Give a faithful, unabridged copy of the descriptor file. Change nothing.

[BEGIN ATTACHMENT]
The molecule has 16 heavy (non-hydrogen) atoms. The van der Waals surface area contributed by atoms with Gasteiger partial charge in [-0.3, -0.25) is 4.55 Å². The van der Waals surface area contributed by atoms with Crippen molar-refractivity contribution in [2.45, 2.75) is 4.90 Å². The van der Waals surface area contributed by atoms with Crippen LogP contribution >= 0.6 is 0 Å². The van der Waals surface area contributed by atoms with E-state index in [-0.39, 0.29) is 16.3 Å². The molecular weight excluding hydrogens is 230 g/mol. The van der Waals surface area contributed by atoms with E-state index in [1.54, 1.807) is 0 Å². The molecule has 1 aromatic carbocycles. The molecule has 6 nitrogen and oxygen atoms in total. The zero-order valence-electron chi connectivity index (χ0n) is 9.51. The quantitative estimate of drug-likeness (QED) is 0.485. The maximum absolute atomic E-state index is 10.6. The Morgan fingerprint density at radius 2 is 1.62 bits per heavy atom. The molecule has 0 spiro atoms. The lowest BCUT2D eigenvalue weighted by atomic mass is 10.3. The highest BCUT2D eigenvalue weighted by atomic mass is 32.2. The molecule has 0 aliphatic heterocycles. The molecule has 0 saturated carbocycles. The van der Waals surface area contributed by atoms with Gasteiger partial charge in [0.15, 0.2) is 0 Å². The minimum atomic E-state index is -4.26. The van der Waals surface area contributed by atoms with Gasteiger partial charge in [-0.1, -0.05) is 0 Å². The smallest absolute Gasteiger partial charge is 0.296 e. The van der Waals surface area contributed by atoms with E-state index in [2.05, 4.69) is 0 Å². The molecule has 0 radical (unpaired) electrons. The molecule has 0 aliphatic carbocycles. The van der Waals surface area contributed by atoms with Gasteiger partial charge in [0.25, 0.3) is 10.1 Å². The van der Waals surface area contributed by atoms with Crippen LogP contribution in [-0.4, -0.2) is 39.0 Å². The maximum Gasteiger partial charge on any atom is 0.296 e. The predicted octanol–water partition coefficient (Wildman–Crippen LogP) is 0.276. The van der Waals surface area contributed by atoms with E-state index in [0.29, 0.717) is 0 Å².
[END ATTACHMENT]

The molecule has 16 heavy (non-hydrogen) atoms. The van der Waals surface area contributed by atoms with Gasteiger partial charge in [-0.3, -0.25) is 4.55 Å². The van der Waals surface area contributed by atoms with Crippen molar-refractivity contribution in [2.45, 2.75) is 4.90 Å². The van der Waals surface area contributed by atoms with Crippen LogP contribution >= 0.6 is 0 Å². The van der Waals surface area contributed by atoms with E-state index in [-0.39, 0.29) is 16.3 Å². The molecular weight excluding hydrogens is 230 g/mol. The van der Waals surface area contributed by atoms with E-state index in [1.54, 1.807) is 0 Å². The molecule has 1 aromatic carbocycles. The molecule has 6 nitrogen and oxygen atoms in total. The zero-order valence-electron chi connectivity index (χ0n) is 9.51. The quantitative estimate of drug-likeness (QED) is 0.485. The maximum absolute atomic E-state index is 10.6. The Morgan fingerprint density at radius 2 is 1.62 bits per heavy atom. The molecule has 0 spiro atoms. The lowest BCUT2D eigenvalue weighted by atomic mass is 10.3. The highest BCUT2D eigenvalue weighted by atomic mass is 32.2. The molecule has 0 aliphatic heterocycles. The molecule has 0 saturated carbocycles. The van der Waals surface area contributed by atoms with Gasteiger partial charge in [0.15, 0.2) is 0 Å². The minimum atomic E-state index is -4.26. The van der Waals surface area contributed by atoms with Gasteiger partial charge in [-0.1, -0.05) is 0 Å². The smallest absolute Gasteiger partial charge is 0.296 e. The van der Waals surface area contributed by atoms with E-state index in [2.05, 4.69) is 0 Å². The molecule has 0 radical (unpaired) electrons. The molecule has 0 aliphatic carbocycles. The van der Waals surface area contributed by atoms with Gasteiger partial charge in [0.25, 0.3) is 10.1 Å². The van der Waals surface area contributed by atoms with Crippen LogP contribution in [-0.4, -0.2) is 39.0 Å². The maximum Gasteiger partial charge on any atom is 0.296 e. The predicted octanol–water partition coefficient (Wildman–Crippen LogP) is 0.276. The van der Waals surface area contributed by atoms with E-state index in [0.29, 0.717) is 0 Å².